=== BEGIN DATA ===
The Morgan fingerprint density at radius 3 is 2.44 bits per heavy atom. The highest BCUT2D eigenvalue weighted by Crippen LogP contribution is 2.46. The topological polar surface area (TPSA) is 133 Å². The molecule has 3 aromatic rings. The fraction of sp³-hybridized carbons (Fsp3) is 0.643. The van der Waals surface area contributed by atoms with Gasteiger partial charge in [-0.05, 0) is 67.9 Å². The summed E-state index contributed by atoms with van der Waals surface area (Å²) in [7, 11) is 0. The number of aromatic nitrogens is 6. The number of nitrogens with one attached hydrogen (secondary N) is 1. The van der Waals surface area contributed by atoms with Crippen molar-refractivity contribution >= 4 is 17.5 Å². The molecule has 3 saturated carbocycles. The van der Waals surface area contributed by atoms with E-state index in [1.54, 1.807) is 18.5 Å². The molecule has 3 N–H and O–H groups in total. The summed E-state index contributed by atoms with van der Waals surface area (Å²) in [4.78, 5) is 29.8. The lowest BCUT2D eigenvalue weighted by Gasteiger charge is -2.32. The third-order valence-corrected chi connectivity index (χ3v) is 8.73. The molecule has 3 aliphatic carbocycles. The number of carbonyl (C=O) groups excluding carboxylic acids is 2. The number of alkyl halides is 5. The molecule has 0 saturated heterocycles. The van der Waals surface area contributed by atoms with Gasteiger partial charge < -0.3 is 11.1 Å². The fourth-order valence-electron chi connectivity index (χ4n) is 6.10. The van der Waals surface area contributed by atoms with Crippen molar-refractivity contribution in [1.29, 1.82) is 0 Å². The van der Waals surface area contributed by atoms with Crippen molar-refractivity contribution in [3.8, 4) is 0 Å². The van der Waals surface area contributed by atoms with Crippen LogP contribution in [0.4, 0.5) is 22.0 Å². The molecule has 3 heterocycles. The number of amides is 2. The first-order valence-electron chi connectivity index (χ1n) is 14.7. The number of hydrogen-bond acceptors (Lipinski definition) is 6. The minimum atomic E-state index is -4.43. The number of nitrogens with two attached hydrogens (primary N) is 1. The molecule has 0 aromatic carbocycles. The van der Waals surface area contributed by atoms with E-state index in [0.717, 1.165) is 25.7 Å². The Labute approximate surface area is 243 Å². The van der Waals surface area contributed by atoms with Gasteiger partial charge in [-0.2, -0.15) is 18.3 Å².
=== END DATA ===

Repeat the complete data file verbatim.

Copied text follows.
The Morgan fingerprint density at radius 3 is 2.44 bits per heavy atom. The highest BCUT2D eigenvalue weighted by Crippen LogP contribution is 2.46. The topological polar surface area (TPSA) is 133 Å². The molecule has 3 aromatic rings. The fraction of sp³-hybridized carbons (Fsp3) is 0.643. The van der Waals surface area contributed by atoms with Gasteiger partial charge in [-0.05, 0) is 67.9 Å². The summed E-state index contributed by atoms with van der Waals surface area (Å²) in [7, 11) is 0. The number of aromatic nitrogens is 6. The number of nitrogens with one attached hydrogen (secondary N) is 1. The van der Waals surface area contributed by atoms with Crippen molar-refractivity contribution >= 4 is 17.5 Å². The molecule has 3 saturated carbocycles. The van der Waals surface area contributed by atoms with E-state index in [1.54, 1.807) is 18.5 Å². The molecule has 3 N–H and O–H groups in total. The summed E-state index contributed by atoms with van der Waals surface area (Å²) in [4.78, 5) is 29.8. The lowest BCUT2D eigenvalue weighted by Gasteiger charge is -2.32. The third-order valence-corrected chi connectivity index (χ3v) is 8.73. The molecule has 3 aliphatic carbocycles. The number of carbonyl (C=O) groups excluding carboxylic acids is 2. The number of alkyl halides is 5. The molecule has 0 saturated heterocycles. The van der Waals surface area contributed by atoms with Gasteiger partial charge < -0.3 is 11.1 Å². The fourth-order valence-electron chi connectivity index (χ4n) is 6.10. The van der Waals surface area contributed by atoms with Crippen molar-refractivity contribution in [1.29, 1.82) is 0 Å². The van der Waals surface area contributed by atoms with Crippen molar-refractivity contribution in [3.8, 4) is 0 Å². The van der Waals surface area contributed by atoms with Crippen LogP contribution in [0.4, 0.5) is 22.0 Å². The molecule has 3 heterocycles. The number of amides is 2. The first-order valence-electron chi connectivity index (χ1n) is 14.7. The number of hydrogen-bond acceptors (Lipinski definition) is 6. The minimum atomic E-state index is -4.43. The number of nitrogens with two attached hydrogens (primary N) is 1. The molecule has 0 aromatic carbocycles. The van der Waals surface area contributed by atoms with E-state index in [0.717, 1.165) is 25.7 Å². The Labute approximate surface area is 243 Å². The van der Waals surface area contributed by atoms with Gasteiger partial charge in [-0.2, -0.15) is 18.3 Å².